Summer ’09 – Dharamshala (June 03 to 08)
It is refreshing always to break free from the routine and what better way is there to find freedom for the soul and body than to visit new places. I am no adept person at planning but these days at my age and standing at the society, there are persons around, who are overly anxious that my creature comforts are reasonably well attended to. It was a long journey over 280 kms from Chandigarh to Dharamshala. We struck anchor at Chintapurni temple in the first fringe of the Himalayan range, after about 4 hours of drive. The temple is decked at the ‘fourth floor’ and it almost seemed like visiting an apartment house reaching the temple through a lift taking you vertically up from the ground floor. There is also steep climb to the temple that one could do by foot . The temple is dedicated to Mata Chintpurni and located in the Una district. The deity has derived such a name from the idol of goddess Durga in the temple, which is without a head. According to the Hindu mythology, Lord Vishnu cut the corpse of Sati in to fifty one pieces with his chakra to quell the wrath of Lord Shiva. It is believed that the feet of Sati fell in this place where the temple has been built. Local people pray at a stone carving of a foot smeared with red kumkum paste bedecked with flowers and golden shawl with enormous religious fervor.
After noon was still hot and we stopped by to cool ourselves at a Guest house at a place 25 kms away and after lunch (with an appendage of sleep) , we headed to Jwalaji, a picturesque temple town built in the Indo-Sikh style. The temple is a modern building whose dome is of gilded gold and possesses a beautiful folding door of silver plates, presented by the Sikh Raja Kharak Singh. There is a large cement pit, where a panditji is sitting with fire billowing from 3 places along the walls. The panditji is dripping in sweat with fire around him and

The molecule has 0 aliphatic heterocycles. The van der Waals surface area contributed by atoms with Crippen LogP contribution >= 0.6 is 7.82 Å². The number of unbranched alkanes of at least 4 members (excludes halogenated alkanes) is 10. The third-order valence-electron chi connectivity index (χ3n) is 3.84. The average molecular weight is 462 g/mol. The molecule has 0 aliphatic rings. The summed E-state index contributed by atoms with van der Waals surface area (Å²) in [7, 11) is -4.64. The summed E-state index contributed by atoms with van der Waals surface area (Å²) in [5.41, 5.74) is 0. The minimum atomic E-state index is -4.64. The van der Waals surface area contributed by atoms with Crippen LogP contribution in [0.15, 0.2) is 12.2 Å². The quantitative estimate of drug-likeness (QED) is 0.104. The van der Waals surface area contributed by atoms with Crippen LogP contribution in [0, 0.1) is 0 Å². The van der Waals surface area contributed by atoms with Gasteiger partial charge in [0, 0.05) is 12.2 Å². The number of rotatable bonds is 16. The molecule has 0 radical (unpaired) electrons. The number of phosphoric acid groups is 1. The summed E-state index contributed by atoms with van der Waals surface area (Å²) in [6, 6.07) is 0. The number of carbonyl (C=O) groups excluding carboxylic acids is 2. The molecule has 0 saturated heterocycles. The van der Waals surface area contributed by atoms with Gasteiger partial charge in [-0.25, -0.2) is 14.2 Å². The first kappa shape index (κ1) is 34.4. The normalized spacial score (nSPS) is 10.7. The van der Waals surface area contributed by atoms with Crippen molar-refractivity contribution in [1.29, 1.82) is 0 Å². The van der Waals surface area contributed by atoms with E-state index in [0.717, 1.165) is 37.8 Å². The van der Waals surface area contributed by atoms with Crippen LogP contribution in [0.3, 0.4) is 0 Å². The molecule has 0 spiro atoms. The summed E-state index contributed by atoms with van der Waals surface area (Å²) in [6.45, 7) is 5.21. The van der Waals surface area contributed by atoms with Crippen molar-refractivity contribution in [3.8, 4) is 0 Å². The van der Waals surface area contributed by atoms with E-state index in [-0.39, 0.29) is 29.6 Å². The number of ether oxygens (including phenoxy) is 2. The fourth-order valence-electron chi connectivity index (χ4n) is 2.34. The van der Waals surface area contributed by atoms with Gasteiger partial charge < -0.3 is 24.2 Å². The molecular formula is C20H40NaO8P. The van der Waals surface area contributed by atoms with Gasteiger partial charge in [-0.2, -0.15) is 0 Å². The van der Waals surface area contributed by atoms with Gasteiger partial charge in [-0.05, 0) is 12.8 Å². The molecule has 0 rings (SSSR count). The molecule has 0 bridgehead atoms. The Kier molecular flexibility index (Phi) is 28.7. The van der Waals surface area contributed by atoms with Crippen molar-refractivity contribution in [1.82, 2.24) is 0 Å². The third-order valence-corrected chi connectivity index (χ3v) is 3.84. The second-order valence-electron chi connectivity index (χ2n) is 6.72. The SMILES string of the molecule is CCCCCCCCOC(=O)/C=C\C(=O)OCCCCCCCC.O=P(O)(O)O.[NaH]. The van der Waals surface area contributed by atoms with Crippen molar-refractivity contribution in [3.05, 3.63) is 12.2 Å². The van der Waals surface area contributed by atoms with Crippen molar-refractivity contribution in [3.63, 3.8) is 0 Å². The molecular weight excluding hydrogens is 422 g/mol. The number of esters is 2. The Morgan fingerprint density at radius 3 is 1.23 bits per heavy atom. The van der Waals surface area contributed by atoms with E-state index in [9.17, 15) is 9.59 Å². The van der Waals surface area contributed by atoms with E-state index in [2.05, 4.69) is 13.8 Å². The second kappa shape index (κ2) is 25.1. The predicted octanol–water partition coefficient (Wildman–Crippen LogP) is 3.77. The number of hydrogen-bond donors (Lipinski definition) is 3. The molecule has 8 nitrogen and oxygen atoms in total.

he is offering deepam to each of the fiery bursts, treating them as fire goddess, Jwalaji. On seeing us, he is signaled to get up to identify the 4th place outside the cement pit and approach a place that resembles maadam or pirai in old houses of south India. The pandit held a burning oil wick inside the pirai, and presto, there was blue soft flame catching up along the wall. I patted my cheeks with crossed hands in reverence. That was Jwalaji-IV. My science experts (who, but my wife & son?) tell me that there must have been a volcano several thousands of years ago but our people would care no hoots for such scientific explanations. It is nice to approach gods with childlike qualities of innocence and not through reason. It is only when you transcend reason that you see god, don’t you? Legend has it that after Daksha Yoga Bhagna, Lord Shiva placed the burnt dead body of Sati on his shoulders and started wandering about in a state of wild rage. To save the world from the destructive wrath of Lord Shiva, Lord Vishnu started cutting the limbs of the dead Goddess Parvati one by one. The places where they fell became sacred centers for the worship of Shakti. The tongue of Sati fell at the place where the temple of Jwalamukhi is situated. The flames that come out of the openings in the earth?s surface are regarded as the manifestations of the fallen tongue of Sati and are worshipped as "Jwalamukhi Devi" (Goddess, who emits flames from her mouth).